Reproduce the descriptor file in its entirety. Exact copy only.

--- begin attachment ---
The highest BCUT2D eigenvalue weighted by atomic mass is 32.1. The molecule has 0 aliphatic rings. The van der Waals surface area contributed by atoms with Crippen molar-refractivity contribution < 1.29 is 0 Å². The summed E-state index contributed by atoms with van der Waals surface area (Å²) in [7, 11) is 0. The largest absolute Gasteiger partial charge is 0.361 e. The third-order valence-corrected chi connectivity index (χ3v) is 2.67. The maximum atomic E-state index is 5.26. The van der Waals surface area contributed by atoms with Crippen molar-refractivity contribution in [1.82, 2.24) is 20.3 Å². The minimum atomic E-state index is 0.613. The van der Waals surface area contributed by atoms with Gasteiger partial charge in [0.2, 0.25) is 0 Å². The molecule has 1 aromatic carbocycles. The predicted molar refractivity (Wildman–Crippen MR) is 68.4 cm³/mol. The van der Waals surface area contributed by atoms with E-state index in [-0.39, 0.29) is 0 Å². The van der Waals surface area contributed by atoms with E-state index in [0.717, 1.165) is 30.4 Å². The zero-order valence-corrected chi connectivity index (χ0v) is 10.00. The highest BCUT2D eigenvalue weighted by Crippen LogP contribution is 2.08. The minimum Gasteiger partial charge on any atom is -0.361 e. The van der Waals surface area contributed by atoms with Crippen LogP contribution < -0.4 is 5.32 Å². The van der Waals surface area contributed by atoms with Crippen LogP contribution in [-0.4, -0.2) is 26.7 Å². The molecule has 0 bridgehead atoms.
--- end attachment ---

The highest BCUT2D eigenvalue weighted by atomic mass is 32.1. The molecule has 0 aliphatic rings. The van der Waals surface area contributed by atoms with Crippen molar-refractivity contribution < 1.29 is 0 Å². The summed E-state index contributed by atoms with van der Waals surface area (Å²) in [7, 11) is 0. The largest absolute Gasteiger partial charge is 0.361 e. The third-order valence-corrected chi connectivity index (χ3v) is 2.67. The maximum atomic E-state index is 5.26. The van der Waals surface area contributed by atoms with Crippen molar-refractivity contribution in [1.82, 2.24) is 20.3 Å². The minimum atomic E-state index is 0.613. The van der Waals surface area contributed by atoms with Gasteiger partial charge in [0.2, 0.25) is 0 Å². The molecule has 1 aromatic carbocycles. The predicted molar refractivity (Wildman–Crippen MR) is 68.4 cm³/mol. The van der Waals surface area contributed by atoms with E-state index in [-0.39, 0.29) is 0 Å². The van der Waals surface area contributed by atoms with E-state index in [0.717, 1.165) is 30.4 Å². The zero-order valence-corrected chi connectivity index (χ0v) is 10.00. The highest BCUT2D eigenvalue weighted by Crippen LogP contribution is 2.08. The minimum Gasteiger partial charge on any atom is -0.361 e. The van der Waals surface area contributed by atoms with Crippen LogP contribution < -0.4 is 5.32 Å². The van der Waals surface area contributed by atoms with Crippen LogP contribution in [-0.4, -0.2) is 26.7 Å². The molecule has 0 bridgehead atoms.